On March 10th and 11th, Philip Ethington (Hypercities) and Eric Sanderston (Mannahatta Project) visited the University of Nebraska, guests of the Plains Humanities Alliance and the Department of History.

Sanderson explained the remarkable and detailed mapping of Manhattan by the British, and the ecological and geological structures underlying the city. He argues that these forms and forces continue to have meaning and relevance in our lives, even if they remain distinctly out of sight. Sanderson has undertaken a massive project to map the layers of Manhattan’s ecology and infrastructure successively through four centuries. He’s been featured at TED, in The New Yorker, and in National Geographic. And the project is indeed exciting, especially the idea of reconstructing the rivers and islands of the region in 1609 as Henry Hudson would have encountered them.

But it is his long duration outlook that I find most appealing. A 400-year history of a region, a river, a place, and all that it contains.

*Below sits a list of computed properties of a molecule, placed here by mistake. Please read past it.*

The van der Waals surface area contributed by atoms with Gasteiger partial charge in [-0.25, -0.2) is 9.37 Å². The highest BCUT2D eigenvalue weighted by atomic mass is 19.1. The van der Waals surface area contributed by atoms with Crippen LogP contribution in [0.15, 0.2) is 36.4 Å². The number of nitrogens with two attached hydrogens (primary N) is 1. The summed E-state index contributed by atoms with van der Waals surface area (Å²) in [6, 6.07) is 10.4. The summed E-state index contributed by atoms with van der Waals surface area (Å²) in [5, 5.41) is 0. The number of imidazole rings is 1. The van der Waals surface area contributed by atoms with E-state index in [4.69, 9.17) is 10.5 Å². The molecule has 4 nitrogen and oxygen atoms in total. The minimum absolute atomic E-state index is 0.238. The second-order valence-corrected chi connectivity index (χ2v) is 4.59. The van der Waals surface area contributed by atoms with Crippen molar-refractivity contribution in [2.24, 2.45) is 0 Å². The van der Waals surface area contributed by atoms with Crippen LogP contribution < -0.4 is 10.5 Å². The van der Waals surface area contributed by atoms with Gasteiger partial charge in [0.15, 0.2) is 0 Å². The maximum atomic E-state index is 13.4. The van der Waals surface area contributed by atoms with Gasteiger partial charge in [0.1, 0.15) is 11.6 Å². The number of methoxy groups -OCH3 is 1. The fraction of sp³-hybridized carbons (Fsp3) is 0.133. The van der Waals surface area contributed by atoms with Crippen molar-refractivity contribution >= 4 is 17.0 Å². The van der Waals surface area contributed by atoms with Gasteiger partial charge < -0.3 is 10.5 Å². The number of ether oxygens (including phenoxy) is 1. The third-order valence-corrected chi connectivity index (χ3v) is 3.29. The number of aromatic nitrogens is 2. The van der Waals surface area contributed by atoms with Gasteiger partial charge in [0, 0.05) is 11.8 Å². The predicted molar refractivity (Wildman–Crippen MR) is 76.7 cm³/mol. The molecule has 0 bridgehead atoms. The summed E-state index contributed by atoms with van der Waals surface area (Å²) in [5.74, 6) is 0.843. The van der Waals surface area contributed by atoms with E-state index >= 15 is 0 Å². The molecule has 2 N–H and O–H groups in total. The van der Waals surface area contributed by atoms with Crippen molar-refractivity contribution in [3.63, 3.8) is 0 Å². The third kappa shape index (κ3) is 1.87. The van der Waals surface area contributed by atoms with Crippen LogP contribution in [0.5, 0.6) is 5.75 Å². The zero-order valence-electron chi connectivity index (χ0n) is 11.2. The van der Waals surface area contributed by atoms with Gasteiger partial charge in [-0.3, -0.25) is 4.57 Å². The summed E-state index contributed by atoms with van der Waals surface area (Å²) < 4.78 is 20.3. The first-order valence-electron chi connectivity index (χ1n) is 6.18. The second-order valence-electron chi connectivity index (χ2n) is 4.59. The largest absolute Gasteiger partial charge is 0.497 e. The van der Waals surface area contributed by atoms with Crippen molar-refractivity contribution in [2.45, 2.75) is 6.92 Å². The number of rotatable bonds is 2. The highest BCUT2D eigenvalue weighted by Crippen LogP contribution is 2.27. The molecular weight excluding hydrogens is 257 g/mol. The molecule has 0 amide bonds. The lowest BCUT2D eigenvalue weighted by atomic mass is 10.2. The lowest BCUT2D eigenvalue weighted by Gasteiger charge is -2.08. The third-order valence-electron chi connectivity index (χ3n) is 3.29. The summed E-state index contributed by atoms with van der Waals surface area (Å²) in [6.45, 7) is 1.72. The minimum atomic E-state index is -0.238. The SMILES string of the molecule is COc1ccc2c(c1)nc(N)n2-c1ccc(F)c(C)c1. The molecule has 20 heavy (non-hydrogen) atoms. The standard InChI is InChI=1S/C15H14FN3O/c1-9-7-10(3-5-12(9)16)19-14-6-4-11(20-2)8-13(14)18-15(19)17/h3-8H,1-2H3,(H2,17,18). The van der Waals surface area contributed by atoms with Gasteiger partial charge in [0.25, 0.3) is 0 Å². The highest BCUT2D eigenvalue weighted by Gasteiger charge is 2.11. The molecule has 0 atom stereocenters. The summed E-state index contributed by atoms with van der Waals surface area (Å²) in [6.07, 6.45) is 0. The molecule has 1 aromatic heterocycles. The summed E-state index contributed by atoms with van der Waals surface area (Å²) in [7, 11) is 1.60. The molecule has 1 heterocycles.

Ethington, for his part, has undertaken a 12,000 year digital history of Los Angeles and does so by describing the way people have “inscribed” their beliefs, institutions, technologies, and ideas on the landscape. Ethington’s “deep historical regionalism” emphasizes the continuing influence of past “inscriptions” in the land, leading him to term his brand of urban history, a “ghost metropolis.” Both Ethington and Sanderson suggest the many ways that spaces places have, create, and perpetuate meaning, the many cracks and crevasses where places hold history. If want to know about the past, we should look at the ground beneath our feet.